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Mounted Combat in Vietnam (Vietnam Studies)


This monograph is an account of the operations of armored units of the United States Army in the Republic of Vietnam. The term armored units as used here is generic and includes lank and mechanized infantry battalions and companies, armored cavalry squadrons and troops, and air cavalry squadrons and troops-all forces whose primary modus operandi was to fight mounted. Of necessity the story begins not with the arrival of the first U.S. armored units in Vietnam in 1965 but with armor’ in Vietnam during the years immediately after World War II. The generally unsuccessful experience of French armored forces in Southeast Asia from the end of World War II to 1954 convinced American military men that armored units could not be employed in Vietnam. It was widely believed that Vietnam’s monsoon climate together with its jungle and rice paddies constituted an environment too hostile for mechanized equipment. It was further agreed that armored forces could not cope with an elusive enemy that operated from jungle ambush. Thus, at the outset of American participation in the conflict and for some time thereafter, Army planners saw little or no need for armored units in the U.S. force structure in Vietnam. At the same time, however, extensive American aid that flowed into Vietnam after the French left the country was directed in part to developing all armored force for the newly created Army of the Republic of Vietnam.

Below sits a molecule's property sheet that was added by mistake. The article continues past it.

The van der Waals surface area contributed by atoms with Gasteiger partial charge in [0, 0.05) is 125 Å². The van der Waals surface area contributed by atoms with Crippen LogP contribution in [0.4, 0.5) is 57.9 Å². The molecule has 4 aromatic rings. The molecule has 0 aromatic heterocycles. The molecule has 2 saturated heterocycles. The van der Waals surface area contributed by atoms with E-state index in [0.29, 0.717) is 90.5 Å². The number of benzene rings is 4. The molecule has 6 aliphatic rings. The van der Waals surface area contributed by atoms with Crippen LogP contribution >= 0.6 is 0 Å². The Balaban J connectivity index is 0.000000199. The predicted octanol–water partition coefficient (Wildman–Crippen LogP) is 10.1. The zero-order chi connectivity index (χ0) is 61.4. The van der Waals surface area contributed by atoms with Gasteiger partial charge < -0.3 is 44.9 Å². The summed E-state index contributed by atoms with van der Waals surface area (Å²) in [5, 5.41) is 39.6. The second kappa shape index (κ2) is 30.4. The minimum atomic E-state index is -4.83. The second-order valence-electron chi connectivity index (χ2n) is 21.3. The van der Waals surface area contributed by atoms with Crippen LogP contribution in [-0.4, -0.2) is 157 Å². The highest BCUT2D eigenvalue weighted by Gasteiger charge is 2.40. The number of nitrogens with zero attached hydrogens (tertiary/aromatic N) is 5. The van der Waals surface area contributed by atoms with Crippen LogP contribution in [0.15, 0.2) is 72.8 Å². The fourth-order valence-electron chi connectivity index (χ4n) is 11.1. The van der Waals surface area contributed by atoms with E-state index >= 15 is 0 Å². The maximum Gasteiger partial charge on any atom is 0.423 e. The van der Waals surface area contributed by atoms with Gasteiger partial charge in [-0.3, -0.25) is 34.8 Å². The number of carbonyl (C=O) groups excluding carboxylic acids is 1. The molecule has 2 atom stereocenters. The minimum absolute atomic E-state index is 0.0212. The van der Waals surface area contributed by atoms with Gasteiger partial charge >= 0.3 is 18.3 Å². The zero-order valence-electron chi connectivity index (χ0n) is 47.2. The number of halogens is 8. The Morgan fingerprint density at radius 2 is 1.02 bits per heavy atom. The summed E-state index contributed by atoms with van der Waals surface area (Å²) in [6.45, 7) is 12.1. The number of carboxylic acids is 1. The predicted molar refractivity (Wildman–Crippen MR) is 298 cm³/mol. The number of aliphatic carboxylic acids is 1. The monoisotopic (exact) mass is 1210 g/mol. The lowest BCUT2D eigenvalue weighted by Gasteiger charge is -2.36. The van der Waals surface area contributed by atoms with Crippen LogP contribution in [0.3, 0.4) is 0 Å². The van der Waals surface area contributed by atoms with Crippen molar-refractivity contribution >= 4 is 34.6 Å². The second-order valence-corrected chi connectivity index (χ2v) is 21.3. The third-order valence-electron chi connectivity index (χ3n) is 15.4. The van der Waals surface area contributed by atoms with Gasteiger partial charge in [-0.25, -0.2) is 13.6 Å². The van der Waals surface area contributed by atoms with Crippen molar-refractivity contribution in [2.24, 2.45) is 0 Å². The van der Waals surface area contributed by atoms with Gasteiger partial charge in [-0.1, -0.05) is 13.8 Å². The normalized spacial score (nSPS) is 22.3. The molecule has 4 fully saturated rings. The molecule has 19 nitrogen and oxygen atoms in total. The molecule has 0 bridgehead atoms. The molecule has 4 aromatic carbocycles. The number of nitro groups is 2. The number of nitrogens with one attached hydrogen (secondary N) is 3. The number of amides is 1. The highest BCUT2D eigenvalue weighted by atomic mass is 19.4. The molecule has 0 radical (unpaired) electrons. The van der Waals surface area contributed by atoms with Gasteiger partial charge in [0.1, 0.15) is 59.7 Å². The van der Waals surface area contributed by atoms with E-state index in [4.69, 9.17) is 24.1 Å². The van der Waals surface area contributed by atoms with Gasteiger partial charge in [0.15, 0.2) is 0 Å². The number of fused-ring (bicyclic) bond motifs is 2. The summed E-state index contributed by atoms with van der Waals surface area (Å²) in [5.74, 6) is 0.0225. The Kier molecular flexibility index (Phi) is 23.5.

262 pages

Categories: All Books, Vietnam


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